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Last Updated: Monday, 28 March, 2005, 09:19 GMT 10:19 UK
Taiwan's opposition visits China
The vice chairman of the KMT, Chiang Ping-kun
Chiang Ping-kun said the party opposed Taiwan's independence
Taiwan's main opposition party has begun its first visit to China since Communist forces defeated it and took power on the mainland in 1949.

The 30-member team of the Nationalist Party or Kuomintang (KMT) is being led by vice chairman Chiang Pink-kun.

Mr Chiang said the visit was aimed at easing tensions with Beijing.

China sees Taiwan as a breakaway province. Earlier this month, Beijing passed a law, allowing it use force to stop any Taiwanese independence moves.

TAIWAN-CHINA RELATIONS
Ruled by separate governments since end of Chinese civil war in 1949
China considers the island part of its territory
China has offered a "one country, two systems" solution, like Hong Kong
Most people in Taiwan support status quo

"We hope to help ease cross-strait tensions to ensure people's well-being," said Mr Chiang, on arrival. "[We hope] to do what the government does not do and cannot do."

He said earlier: "We oppose Taiwan independence. We advocate peace across the Strait and oppose the mainland using force."

The delegation will go to the southern city of Guangzhou to visit the graves of dozens of KMT members who died during an uprising against the Qing Dynasty in 1911.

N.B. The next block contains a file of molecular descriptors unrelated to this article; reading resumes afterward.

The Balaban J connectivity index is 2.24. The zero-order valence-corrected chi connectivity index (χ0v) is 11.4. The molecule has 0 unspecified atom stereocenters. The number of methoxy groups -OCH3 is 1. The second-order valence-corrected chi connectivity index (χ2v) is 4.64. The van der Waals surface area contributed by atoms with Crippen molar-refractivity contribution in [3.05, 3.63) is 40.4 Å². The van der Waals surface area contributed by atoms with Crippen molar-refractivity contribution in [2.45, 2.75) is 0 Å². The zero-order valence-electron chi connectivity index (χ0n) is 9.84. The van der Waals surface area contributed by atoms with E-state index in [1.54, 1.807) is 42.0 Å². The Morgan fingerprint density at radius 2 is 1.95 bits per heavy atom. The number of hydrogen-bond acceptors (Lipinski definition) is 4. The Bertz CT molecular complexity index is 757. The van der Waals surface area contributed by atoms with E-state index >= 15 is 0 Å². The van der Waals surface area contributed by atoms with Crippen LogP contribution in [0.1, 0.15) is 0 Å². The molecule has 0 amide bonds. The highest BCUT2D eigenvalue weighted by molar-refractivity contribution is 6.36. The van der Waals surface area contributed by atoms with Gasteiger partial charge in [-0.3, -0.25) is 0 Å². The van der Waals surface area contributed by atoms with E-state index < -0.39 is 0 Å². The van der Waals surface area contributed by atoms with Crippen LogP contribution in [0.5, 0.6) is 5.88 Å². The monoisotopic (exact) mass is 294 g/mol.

The Taiwanese officials will also visit the grave of the party founder, Sun Yat-Sen, in Nanjing.

They will wind up their five-day trip in Beijing, where they are likely to meet the head of the National People's Congress, Jia Qinglin, Taiwan's China Times newspaper reports.

It said the issue of KMT leader Lien Chan's visit to China would be discussed during the meeting.

Political farce

The Nationalists were defeated by the Communists and sought refuge on the island of Taiwan in 1949.

Protesters march in defiance of Beijing's anti-secession law in Taipei
Saturday's rally in Taipei was criticised by Chinese state media

The party - which was in power for more than 50 years until 2000 - is now considered to have closer relations with China than the governing Democratic Progressive Party (DPP), analysts say.

China has strongly criticised the DPP's drive to change the constitution, which Beijing says could lead to a bid for full independence.

The KMT's visit comes just two days after hundreds of thousands of people marched through Taiwan's capital, Taipei, protesting against China's anti-secession law.

Chinese state-run media on Monday condemned the rally.

"It further exposes the secessionist forces' attempt to misuse people power to pursue their secessionist agenda," said an editorial in the China Daily newspaper.

Another central newspaper - the People's Daily - described Saturday's demonstration as a political farce.


SEE ALSO:
China warns Taiwan on march
25 Mar 05 |  Asia-Pacific
Pressure to keep China arms ban
25 Mar 05 |  Politics
Q&A: China arms embargo row
08 Mar 05 |  Asia-Pacific
Text of China's anti-secession law
14 Mar 05 |  Asia-Pacific


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